Summer in the Northern Hemisphere marks an explosion in sports activity - annual events like Wimbledon tennis, the Tour de France cycle race, athletics’ Diamond League, and this year the FIFA Women’s World Cup football and the ICC Cricket World Cup, among others.

In terms of news stories, it’s been a quiet one for cybersecurity. 

It’s not always been like this. In 2018, the Winter Olympics’ opening ceremony was reported by the New York Times to have suffered a cyber attack. 

The previous year, athletics' governing body the IAAF reported that it had become the victim of an attack which compromised athletes’ medical data - three years after an attack on the World Anti-Doping Agency (WADA) focused on the same type of information.

NTT's threat analysis shows there are sectors that are much more commonly attacked than sport. Finance and technology companies, for example, face 34% of all attacks, according to our Global Threat Intelligence Report 2019. This is partly because of perceived monetary or intellectual property gains from attacking these companies.

These sectors have high levels of connectivity and extensive use of external applications to power their business and drive customer behavior, which provides an expanded threat surface for cyber criminals to harness.

But do not think for one moment that the threat landscape has quietened, simplified, or that threat actors have no interest in sport: nothing can be further from the truth. According to a report, the number of cybersecurity events facing Wimbledon increased 300% year-on-year in 2018.

For most sports organizations, it is not necessarily their brand value that attracts malicious behavior. Just two of Interbrand's Best Global Brands are in the sports sector, and both of these are clothing brands.

Motivations of those that intend harm to the sports industry differ to other sectors. Where sportspeople have been banned over doping concerns, like in athletics, hackers may have politically-oriented motivations. In some cases, it may not be the target organization that is actually of interest – it could be its supply chain, or an organization, concept or person that it represents. Theft of competitive information can sometimes be another driver, as was the case in the Houston Astros Major League Baseball data theft incident.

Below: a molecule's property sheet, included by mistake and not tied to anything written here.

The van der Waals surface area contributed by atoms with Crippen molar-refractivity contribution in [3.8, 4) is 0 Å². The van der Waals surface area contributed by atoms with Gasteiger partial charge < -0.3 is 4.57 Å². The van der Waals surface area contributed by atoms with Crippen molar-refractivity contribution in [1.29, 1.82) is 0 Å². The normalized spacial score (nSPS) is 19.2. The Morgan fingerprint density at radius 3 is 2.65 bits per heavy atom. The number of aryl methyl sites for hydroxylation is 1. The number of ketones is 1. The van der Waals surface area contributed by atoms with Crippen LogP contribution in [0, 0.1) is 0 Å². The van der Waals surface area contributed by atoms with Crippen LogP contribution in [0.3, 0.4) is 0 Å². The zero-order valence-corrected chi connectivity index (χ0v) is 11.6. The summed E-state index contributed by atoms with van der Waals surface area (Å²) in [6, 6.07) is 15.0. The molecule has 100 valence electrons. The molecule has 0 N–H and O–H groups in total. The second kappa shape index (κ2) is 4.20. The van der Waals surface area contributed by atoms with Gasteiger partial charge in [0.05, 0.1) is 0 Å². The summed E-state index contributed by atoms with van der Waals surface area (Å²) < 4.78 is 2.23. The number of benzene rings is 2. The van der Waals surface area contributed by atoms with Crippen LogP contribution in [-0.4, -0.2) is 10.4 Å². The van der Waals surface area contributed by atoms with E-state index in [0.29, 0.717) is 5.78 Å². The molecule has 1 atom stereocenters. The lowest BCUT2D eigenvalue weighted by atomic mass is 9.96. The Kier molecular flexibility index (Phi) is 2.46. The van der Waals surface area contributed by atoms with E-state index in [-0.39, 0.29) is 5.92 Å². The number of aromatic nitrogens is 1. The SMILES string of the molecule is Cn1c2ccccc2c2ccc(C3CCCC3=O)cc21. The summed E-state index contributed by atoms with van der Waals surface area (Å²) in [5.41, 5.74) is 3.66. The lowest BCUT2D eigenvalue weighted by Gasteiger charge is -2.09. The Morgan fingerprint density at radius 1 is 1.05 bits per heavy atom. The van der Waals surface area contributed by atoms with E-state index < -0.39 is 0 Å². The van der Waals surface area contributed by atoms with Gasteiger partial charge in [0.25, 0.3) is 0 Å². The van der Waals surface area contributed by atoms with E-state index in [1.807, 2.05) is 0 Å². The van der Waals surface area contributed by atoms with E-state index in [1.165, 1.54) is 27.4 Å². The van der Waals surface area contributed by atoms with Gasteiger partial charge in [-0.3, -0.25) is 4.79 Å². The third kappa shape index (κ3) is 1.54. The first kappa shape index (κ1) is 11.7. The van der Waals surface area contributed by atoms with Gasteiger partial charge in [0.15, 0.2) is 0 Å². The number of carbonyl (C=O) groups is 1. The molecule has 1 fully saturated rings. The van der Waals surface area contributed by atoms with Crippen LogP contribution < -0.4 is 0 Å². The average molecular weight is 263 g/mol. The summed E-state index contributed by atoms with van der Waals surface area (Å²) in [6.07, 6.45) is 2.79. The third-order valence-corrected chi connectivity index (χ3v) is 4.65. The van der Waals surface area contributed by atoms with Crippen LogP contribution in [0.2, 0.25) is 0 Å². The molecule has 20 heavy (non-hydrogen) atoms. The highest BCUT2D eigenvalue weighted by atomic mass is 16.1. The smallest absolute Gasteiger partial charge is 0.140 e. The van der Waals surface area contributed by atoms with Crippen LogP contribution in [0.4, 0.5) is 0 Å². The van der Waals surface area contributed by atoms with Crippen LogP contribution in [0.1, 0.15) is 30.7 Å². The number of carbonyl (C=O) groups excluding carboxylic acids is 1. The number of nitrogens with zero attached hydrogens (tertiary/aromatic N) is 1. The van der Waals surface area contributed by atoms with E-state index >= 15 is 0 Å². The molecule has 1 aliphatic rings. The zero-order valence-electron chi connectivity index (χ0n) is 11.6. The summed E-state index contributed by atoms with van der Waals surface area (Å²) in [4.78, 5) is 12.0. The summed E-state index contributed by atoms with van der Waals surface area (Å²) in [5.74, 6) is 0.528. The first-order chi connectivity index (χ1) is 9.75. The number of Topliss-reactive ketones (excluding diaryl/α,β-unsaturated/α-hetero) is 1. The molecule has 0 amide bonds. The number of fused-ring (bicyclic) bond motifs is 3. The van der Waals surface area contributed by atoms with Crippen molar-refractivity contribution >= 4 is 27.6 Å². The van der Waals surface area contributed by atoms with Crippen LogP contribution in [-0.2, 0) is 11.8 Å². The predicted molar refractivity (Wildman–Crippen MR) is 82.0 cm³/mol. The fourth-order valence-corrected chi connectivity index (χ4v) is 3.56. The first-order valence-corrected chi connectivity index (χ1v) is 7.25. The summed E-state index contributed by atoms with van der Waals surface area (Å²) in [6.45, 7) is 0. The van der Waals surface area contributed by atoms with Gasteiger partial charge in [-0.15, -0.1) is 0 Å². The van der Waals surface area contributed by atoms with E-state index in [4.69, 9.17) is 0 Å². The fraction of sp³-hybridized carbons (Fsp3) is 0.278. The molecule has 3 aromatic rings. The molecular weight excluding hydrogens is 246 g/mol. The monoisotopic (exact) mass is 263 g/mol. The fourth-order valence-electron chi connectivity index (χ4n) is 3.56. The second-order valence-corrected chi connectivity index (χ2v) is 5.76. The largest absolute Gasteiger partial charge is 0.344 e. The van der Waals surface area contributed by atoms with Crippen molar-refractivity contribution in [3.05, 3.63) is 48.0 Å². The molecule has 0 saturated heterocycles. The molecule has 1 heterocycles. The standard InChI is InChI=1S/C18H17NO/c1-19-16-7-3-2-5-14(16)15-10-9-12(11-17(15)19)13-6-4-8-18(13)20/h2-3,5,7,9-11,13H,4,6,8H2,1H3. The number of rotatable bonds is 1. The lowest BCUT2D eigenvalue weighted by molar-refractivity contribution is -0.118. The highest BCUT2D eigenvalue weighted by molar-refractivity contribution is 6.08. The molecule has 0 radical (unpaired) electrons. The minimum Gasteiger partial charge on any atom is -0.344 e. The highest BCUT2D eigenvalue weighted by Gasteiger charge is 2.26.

From a technical perspective, sport has been much less connected - which has limited the volume of malicious activity - but this will not be the case for much longer.

Sport is a radically different industry. Athletes are typically millennials, who demand flexibility and the latest technology. The information architecture of sport is more distributed due to the number of (and changing nature of) locations that sportspeople train and compete in. Tennis coaches collect data on a player’s performance in training on a mobile device, which may be backed up to the public cloud, and/or face a delay in being safely backed up to the server of the tennis academy. Medical data must be processed in sports stadia that, in many cases, are only temporary facilities for the organization in question.

Big data use in sport is accelerating, analyzing performance like never before. Spending on sports analytics is currently growing by a massive 68% compound annual growth rate. Storage and processing requires more servers in more locations, and with the immediacy of access from mobile devices. Developers are writing a proliferation of apps for the sport and fitness industries yet in the race to market, security is unfortunately often overlooked. Analysis by WhiteHat Security (part of NTT) published in its Application Security Statistics Report found there are more serious vulnerabilities than sites in the closest related sector (arts, entertainment and recreation).

To make sense of this big data (and for many other opportunities such as chatbots), sports organizations are employing Artificial Intelligence (AI). But this creates further questions of how to secure AI, and ethical questions of how to eliminate machine learning bias.

Add to this the growing number of internet of things sensors, location-based services, the need for total segregation of spectator and operational networks, and securing payment systems, and the needs of the sport industry become complex. 

In common with all other organizations, the accurate assessment of risk, and assets to protect, and the development and testing of an incident response plan are vital. Application security and threat intelligence to head off targeted threats are vital. 

Security must become everyone’s concern in sport. Education and culture are key. Adding the right processes and technology will help sport organizations protect their brand, athletes and leverage competitive advantage.

NTT is Official Technology partner of the Amaury Sport Organisation, organizer of the Tour de France.